July 26, 2010 - Though Elizabeth Warren has not even been nominated to run the Consumer Financial Protection Bureau (CFPB), an agency created by the financial regulations overhaul recently signed into law, the mere possibility has sparked action from legislators and organizations on both sides of the political spectrum. Ms. Warren, who helped design the CFPB, is considered a staunch consumer advocate. Progressive groups and unions have called for her nomination, while banks have expressed reservations, with several stating their opposition.
Baring a recess appointment or other similar maneuvers, any nominee will have to be confirmed by the Senate. Twelve Senate Democrats have already signed a letter in support of her nomination. These Senators have taken an average of $47,598 from banks and credit institutions in the last six years, less than 50 percent of the $143,731 average received by all seated Senate Democrats (Letter signatories Sens. Roland Burris and Edward Kaufman are not running for reelection and have not received any contributions from these industry groups). Senate Republicans pull in more, drawing $217,210 on average from banks in the same period.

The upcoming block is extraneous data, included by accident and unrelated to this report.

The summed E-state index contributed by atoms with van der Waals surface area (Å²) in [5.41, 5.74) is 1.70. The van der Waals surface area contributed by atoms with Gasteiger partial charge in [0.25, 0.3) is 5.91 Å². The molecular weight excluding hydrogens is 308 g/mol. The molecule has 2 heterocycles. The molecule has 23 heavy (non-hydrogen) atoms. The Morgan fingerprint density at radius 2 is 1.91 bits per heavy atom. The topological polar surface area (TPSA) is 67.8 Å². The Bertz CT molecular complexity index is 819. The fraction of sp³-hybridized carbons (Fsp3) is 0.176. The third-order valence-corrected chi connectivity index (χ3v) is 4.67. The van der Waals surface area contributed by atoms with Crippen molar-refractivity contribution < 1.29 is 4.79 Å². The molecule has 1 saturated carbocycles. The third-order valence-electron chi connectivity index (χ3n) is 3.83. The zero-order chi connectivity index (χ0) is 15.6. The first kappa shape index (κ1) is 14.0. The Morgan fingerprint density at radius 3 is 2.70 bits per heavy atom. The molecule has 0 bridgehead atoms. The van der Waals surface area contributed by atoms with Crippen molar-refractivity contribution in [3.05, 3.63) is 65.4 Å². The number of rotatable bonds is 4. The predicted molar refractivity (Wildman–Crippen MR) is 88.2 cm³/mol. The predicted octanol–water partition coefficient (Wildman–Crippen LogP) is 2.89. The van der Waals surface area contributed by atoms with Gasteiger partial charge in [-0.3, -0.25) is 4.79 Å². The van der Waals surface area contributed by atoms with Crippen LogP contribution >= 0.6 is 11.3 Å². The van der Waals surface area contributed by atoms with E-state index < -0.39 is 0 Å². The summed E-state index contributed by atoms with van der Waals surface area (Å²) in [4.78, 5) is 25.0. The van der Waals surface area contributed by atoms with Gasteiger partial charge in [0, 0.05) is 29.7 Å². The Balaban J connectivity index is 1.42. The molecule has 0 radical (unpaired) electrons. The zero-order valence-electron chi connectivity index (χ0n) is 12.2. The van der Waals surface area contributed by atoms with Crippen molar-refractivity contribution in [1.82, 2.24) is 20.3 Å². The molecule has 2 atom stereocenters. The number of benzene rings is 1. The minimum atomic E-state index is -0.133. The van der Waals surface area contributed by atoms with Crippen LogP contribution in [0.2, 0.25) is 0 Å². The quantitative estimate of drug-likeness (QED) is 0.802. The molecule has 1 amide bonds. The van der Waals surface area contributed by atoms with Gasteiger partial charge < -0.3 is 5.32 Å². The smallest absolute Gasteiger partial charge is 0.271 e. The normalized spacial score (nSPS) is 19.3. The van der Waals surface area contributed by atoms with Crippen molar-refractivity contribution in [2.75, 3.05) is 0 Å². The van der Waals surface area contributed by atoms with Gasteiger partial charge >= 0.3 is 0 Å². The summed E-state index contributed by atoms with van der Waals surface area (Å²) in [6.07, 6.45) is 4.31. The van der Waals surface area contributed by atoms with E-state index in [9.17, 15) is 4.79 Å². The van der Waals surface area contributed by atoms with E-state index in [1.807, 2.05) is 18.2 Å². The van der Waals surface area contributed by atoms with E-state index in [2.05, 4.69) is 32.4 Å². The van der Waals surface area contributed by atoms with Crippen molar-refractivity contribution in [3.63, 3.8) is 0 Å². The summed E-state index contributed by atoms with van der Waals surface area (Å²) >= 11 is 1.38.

Three Republicans, Olympia Snowe, Susan Collins and Scott Brown, sent their own letter to President Obama, asking him to not circumvent the confirmation process with whichever nominee he chooses. They have received $81,520, $150,804 and $56,150 respectively. These three were the only Republicans to vote for the bill that created the CFPB, and as moderates, their votes for confirmation may be targeted by the White House.
Includes reported contributions to congressional campaigns of Senate members currently in office, from interest groups invested in the nomination according to MAPLight.org, Jan. 1, 2005 – May 31, 2010. Contributions data source: OpenSecrets.org.